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Guide to the Southern Famine Relief Commission Records
1867-1868 (bulk 1867)
  MS 2430

New-York Historical Society
170 Central Park West
New York, NY 10024
Phone: (212) 873-3400


© 2011 New-York Historical Society

Collection processed by Jan Hilley

This finding aid was produced using the Archivists' Toolkit on August 12, 2014
Description is in English.

Historical Note

Aside from social and political turmoil in the Civil Wars immediate aftermath, the South faced other major problems -- significantly increased numbers of widows, orphans and disabled men; destruction of homes, rural and urban; and great loss of such property as tools, farm implements and stock. To make matters worse, a severe drought in 1866 led to widespread crop failures. Much of Southern citizenry was without work and many were on the brink of starvation.

News of this worsening situation began reaching the Northern states by means of personal letters, agents sent by Southern churches and benevolent organizations, and word passed along to societies and clubs having Southern branches. As a result, a few independent groups began forming to provide assistance to specific groups and locales.

In New York City, private concern resulted in the calling of a public meeting on January 25, 1867 at the Cooper Institute for the purpose of discussing the Southern Destitution and considering potential action. Speeches were made by Peter Cooper, Reverend Henry Ward Beecher and Horace Greeley, and the Southern Famine Relief Commission was established to investigate the facts and take any warranted action.

Executives of this group included:

Archibald Russell President
Edward Bright Corresponding Secretary
Frederick Law Olmsted Recording Secretary
James M. Brown Treasurer
John Bowne General Agent

Standing Committees were appointed:

On Business with the South Edward Bright, Chairman
On Business with the North Frederick Law Olmsted, Chairman
Purchasing and Forwarding Howard Potter, Chairman
On City Collections J. Pierpont Morgan, Chairman

Over a five month period, the committees met daily, with a general meeting held once a week. The organization determined its responsibilities to be the following:

  1. To collect credible information. Initial requests for information were made to military personnel and members of the local provisional governments in the Southern states. Subsequent information was provided by a wide variety of individuals and groups.
  2. To make the information public. This they accomplished by means of circulars, handbills, newspaper stories, public events and correspondence. Providing reliable information was of particular importance as some in the North were skeptical about the seriousness of the situation and many continued to harbor ill feelings towards their old enemies.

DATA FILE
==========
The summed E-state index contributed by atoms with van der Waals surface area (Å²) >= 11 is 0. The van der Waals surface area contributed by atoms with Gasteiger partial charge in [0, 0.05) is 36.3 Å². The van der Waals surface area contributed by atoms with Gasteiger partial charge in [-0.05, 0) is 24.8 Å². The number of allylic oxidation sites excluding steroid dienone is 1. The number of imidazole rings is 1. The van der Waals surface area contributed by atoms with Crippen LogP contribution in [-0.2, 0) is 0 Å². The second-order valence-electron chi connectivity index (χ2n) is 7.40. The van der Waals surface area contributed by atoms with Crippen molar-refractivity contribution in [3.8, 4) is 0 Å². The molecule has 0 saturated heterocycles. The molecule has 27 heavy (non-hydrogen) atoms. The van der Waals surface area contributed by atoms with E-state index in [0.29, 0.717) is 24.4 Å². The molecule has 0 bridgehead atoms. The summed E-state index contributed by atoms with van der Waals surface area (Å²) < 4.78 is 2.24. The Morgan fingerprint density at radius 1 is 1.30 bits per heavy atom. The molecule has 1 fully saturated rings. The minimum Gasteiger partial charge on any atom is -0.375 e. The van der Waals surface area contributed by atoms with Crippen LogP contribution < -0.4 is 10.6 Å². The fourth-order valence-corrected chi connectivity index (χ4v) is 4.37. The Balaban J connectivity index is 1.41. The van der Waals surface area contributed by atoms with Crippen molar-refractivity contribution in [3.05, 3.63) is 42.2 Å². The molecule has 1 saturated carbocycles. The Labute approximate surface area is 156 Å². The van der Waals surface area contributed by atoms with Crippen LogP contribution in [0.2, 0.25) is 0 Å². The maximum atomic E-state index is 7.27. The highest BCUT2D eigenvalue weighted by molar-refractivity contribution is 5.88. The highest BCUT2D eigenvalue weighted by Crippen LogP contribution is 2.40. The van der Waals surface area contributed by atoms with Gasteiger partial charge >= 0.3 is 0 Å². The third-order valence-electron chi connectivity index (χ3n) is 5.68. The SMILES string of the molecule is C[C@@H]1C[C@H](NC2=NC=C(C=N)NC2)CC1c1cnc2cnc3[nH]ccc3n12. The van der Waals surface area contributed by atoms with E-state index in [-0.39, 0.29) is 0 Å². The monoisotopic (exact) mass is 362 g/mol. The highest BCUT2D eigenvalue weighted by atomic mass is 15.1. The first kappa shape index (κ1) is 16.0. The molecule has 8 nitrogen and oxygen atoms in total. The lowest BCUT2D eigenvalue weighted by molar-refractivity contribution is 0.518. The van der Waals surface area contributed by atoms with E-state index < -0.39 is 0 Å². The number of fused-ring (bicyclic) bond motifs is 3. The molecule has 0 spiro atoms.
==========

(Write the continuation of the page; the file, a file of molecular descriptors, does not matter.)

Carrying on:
3. To suggest and assist in the formation of other independent cooperating societies. The group was careful not to interfere with or duplicate the tasks of other groups.
  4. To stimulate loans and other forms of aid.
  5. To solicit donations for the purchase and transport of Indian corn in small quantities to those areas of the South most in need. States receiving most of the aid were North and South Carolina, Alabama and Georgia.

During its brief existence (January 25, 1867 through its final meeting on November 8, 1867), the Southern Famine Relief Commission purchased and transported 169,316 bushels of corn. This represents enough corn to sustain 600,000 people for a four month period. The total cost was $206,287. In addition, $12,000 was sent in cash to trustworthy agents to be used in caring for the sick. The group also made possible the shipment of a variety of small donations for Southern relief. Such items as clothing, wine, potatoes, beans, pork, buckwheat and flour were sent directly to the Commission by individuals in New York and surrounding states.

There were other groups involved in relief efforts during 1867, including the Federal Government through its Bureau of Refugees, Freedmen and Abandoned Land. The Ladies Relief Association of New York City, for example, collected $80,000; the state of Maryland, $1,000,000; and the city of Pittsburgh, $30,000. A total of three to five million dollars is estimated to have been expended overall during 1867 to save thousands from starvation in the South.